Home & Garden Tour draws visitors


Mickie Greene of Wuescher’s Garden Accents of Bellefontaine speaks with people attending the Champaign County Preservation Alliance’s Historic Home & Garden Tour on Saturday. Greene and her wares were set up in a tent outside a “restoration under progress” house on the tour located at the corner of West Reynolds Street and Walnut Street.

The Champaign County Arts Council hosted a luncheon during the CCPA tour on Saturday at the gallery space the council shares with local artist Mike Major. Pictured in the foreground are two statues framing the luncheon guests.

Market Street Community Gardens were part of the weekend’s tour. The gardens cover a once-vacant lot on East Market Street and include raised beds full of vegetables and trimmed with flowers. Each raised bed is tended by a community member or group.

The Longaberger garden, located at 343 Scioto St., was blooming with color on Sunday.

The Longaberger house at 343 Scioto St. had a steady stream of visitors as the sun shined on the tour Sunday.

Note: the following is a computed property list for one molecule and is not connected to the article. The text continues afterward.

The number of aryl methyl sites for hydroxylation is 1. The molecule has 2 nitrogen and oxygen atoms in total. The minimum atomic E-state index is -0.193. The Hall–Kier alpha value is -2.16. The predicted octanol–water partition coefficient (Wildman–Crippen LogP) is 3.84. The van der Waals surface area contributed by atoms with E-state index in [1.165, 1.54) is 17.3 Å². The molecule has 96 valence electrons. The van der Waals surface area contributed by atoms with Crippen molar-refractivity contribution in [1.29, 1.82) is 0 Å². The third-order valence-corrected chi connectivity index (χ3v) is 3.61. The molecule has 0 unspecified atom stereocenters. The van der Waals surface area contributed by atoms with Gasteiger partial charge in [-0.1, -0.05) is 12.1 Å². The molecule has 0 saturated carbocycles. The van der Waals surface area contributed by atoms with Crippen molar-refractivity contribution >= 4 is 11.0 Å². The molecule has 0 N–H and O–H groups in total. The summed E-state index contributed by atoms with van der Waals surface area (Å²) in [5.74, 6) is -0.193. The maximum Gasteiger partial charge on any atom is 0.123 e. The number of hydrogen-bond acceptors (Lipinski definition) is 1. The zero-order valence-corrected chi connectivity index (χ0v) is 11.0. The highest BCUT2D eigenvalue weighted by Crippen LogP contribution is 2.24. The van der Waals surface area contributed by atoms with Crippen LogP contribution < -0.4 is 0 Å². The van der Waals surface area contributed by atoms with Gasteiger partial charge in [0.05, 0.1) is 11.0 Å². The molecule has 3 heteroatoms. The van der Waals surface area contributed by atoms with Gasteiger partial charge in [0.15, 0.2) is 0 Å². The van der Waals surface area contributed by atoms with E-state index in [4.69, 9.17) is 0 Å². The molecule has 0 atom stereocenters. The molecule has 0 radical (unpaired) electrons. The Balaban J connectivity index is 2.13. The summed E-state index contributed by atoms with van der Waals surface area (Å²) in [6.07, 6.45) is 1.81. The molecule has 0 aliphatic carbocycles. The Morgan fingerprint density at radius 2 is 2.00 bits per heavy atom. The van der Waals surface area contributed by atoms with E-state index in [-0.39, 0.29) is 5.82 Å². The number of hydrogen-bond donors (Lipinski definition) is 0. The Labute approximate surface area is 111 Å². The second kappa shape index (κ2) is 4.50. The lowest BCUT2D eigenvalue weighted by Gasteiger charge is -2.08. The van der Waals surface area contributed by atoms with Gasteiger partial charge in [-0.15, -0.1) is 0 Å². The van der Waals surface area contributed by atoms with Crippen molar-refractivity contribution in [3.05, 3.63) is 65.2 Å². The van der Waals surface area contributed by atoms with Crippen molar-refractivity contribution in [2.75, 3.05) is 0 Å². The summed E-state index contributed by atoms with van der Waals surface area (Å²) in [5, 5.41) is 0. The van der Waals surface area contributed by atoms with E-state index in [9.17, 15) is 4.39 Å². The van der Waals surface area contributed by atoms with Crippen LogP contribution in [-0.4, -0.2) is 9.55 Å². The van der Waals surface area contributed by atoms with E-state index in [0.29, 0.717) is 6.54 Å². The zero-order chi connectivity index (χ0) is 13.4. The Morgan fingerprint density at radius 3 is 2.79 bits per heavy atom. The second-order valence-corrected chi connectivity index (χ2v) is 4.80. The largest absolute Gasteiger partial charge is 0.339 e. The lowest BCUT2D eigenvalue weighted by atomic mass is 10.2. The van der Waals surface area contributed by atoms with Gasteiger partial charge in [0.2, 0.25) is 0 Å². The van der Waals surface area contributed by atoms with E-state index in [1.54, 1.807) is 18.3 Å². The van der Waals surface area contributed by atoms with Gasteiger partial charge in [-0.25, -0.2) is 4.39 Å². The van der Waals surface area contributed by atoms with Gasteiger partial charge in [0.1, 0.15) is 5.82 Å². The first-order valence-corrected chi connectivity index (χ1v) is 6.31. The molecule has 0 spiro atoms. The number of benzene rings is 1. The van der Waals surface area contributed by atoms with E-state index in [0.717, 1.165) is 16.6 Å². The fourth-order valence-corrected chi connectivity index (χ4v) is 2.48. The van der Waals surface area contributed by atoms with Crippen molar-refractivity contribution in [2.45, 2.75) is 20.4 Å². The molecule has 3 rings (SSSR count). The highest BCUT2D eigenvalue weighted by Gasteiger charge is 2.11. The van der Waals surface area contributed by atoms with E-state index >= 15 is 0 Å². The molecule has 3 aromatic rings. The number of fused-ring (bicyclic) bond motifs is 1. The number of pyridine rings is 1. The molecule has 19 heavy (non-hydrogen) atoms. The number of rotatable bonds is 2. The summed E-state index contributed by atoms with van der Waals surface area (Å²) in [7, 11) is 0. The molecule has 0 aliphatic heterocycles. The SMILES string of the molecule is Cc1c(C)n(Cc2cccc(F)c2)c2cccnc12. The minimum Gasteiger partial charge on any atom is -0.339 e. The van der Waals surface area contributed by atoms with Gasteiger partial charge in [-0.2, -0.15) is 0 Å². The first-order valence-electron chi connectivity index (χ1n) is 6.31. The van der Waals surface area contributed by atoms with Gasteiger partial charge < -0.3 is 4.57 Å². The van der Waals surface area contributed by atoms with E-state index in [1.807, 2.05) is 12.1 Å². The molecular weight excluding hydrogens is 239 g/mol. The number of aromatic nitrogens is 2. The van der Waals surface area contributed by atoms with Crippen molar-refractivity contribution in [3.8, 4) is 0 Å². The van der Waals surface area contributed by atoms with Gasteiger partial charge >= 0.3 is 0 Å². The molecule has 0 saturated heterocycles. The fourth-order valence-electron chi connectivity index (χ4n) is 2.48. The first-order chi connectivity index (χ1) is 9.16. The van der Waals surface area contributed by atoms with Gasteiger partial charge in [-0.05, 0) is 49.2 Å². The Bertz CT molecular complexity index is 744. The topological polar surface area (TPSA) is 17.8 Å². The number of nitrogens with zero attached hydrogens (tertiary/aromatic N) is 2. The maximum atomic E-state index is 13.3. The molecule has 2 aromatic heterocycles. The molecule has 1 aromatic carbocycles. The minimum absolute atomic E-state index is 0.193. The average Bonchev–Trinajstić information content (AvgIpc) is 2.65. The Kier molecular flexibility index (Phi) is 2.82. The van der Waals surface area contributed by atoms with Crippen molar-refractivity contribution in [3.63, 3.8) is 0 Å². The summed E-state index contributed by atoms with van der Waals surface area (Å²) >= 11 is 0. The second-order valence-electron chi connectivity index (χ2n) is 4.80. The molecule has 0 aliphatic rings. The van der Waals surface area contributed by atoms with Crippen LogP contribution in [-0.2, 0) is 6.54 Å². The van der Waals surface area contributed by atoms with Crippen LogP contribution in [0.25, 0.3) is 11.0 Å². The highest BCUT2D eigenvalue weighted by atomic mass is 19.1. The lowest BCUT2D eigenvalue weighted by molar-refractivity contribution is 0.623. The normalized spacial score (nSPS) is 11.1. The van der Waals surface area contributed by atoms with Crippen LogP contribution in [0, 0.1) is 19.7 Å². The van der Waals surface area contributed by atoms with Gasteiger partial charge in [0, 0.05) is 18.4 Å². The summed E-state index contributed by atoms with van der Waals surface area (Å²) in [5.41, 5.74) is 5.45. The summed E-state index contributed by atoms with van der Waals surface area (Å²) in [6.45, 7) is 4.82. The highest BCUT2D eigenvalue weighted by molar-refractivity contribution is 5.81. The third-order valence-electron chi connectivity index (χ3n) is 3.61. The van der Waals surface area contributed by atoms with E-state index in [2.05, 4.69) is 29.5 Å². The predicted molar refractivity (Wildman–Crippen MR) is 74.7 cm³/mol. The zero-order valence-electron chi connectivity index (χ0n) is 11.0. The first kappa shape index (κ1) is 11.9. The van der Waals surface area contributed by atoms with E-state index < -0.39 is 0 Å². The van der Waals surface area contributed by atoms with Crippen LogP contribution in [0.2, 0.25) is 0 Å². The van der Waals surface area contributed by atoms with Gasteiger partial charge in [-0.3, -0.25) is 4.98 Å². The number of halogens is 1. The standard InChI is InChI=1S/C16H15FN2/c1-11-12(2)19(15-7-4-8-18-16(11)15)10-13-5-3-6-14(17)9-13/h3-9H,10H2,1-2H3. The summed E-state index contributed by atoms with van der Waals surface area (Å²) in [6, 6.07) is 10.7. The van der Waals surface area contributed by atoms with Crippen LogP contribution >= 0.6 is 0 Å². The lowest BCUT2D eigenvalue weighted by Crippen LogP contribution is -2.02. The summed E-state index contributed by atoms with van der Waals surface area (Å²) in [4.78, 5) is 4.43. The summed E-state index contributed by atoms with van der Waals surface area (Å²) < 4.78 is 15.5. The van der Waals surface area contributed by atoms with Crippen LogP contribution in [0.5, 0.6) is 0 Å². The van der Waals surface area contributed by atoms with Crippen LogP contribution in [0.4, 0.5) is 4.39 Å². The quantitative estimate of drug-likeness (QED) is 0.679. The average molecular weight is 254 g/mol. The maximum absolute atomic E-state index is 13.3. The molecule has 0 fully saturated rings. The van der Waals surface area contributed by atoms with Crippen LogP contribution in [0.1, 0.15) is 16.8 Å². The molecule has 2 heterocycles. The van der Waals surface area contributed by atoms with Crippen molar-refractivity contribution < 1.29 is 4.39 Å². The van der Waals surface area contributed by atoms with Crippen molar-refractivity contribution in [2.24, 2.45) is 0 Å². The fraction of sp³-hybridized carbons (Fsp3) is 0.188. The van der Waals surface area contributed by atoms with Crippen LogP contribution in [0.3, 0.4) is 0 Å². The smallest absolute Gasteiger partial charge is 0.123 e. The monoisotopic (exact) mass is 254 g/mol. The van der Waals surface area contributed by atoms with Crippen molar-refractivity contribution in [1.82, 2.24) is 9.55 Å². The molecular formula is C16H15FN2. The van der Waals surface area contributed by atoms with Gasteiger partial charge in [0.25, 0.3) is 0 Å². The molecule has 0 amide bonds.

The Champaign County Preservation Alliance’s 23rd Annual Historic Home and Garden Tour was a success Saturday and Sunday despite a persistent rain on the tour’s first day. The event hosted in Urbana shuttled tourists to 13 different historic spaces that owners opened to the public. Each site offered detailed stories about families of the past and present, and information on preserved and restored aspects of the properties.

Volunteers and sponsors from across Champaign County gathered in Urbana to help tell stories that characterize the community. Each site was staffed by volunteers, and as five-year volunteer Suzanne McCoy explained, “The head hostess calls from a master list, asking for about 40 to 45 people per house.” Volunteers were assigned specific areas of homes and gardens to help guide visitors and answer questions about features.

Money the preservation alliance raises is granted to various restoration projects in the community, helping to preserve the character of local buildings and facades.

Despite rainy conditions on Saturday, tourists still came out to support the annual event, laughing with friends and volunteers on the doorsteps of homes as they placed the provided cotton booties over their shoes to prevent from tracking in mud.

Historic home and garden owners not only welcomed visitors and volunteers into their homes, but also musicians and vendors including violinists, guitarists, pianists and small business owners in the community.

While admiring homes and gardens visitors could enjoy music, shop and head down to the Art Gallery on Miami Street for refreshments and snacks.

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